I have noticed in my professional discussions recently that a lot of libraries are backing away some from dedicated teen services and I fear this. I fear it for a lot of reasons, because I know that the key to building lifelong learners and library users is to provided dedicated teen services. But I also fear it because it’s just another way that our society sends teens the message that they are too hard, too difficult, and too challenging. I fear it because we will become another institution telling teens that there is no place for them here. I fear it because at the exact moment in their lives where teens need someone to say that we understand your unique needs and we care about meeting them successfully, we are saying the exact opposite.
Teens need communities that care about them. They need to know that they are valued and understood and supported. They need community organizations to do the work of helping them successfully navigate adolescence. Libraries used to be one of those places and more and more, I see libraries backing away from this and I fear what the long term effects will be.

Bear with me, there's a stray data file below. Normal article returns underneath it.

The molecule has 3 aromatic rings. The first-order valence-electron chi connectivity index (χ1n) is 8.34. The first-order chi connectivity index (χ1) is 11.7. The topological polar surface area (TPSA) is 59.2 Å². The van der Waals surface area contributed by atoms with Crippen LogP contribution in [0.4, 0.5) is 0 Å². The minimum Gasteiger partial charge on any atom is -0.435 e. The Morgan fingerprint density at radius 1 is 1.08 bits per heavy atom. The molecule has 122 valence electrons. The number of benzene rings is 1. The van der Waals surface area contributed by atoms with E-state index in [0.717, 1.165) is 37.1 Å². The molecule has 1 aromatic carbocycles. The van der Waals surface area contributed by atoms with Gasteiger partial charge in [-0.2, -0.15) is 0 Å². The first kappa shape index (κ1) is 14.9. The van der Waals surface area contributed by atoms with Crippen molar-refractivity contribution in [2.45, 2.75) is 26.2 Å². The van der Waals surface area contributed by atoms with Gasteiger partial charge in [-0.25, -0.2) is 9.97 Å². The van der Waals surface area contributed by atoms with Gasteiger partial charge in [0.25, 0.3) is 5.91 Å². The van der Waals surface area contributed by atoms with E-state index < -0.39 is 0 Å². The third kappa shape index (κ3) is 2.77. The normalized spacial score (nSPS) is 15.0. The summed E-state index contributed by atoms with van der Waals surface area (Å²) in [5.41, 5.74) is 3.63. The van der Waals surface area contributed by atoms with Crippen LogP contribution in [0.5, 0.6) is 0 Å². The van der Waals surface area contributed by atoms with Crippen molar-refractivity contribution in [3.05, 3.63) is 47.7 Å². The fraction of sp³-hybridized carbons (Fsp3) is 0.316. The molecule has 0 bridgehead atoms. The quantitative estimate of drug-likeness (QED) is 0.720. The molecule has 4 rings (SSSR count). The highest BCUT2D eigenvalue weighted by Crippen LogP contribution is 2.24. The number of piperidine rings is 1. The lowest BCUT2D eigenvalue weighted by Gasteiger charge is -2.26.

Teens need adults and spaces that care about them. I hope that libraries will continue to be one of those spaces. For some of the teens in our communities, it will literally be the difference between life and death.
PS. The Mr. is doing pretty okay. We have had a lot of tests and are talking with doctors to figure out what happened and what it means in the long term, but he’s doing pretty okay.
Filed under: Sunday Reflections
About Karen Jensen, MLS
Karen Jensen has been a Teen Services Librarian for almost 30 years. She created TLT in 2011 and is the co-editor of The Whole Library Handbook: Teen Services with Heather Booth (ALA Editions, 2014).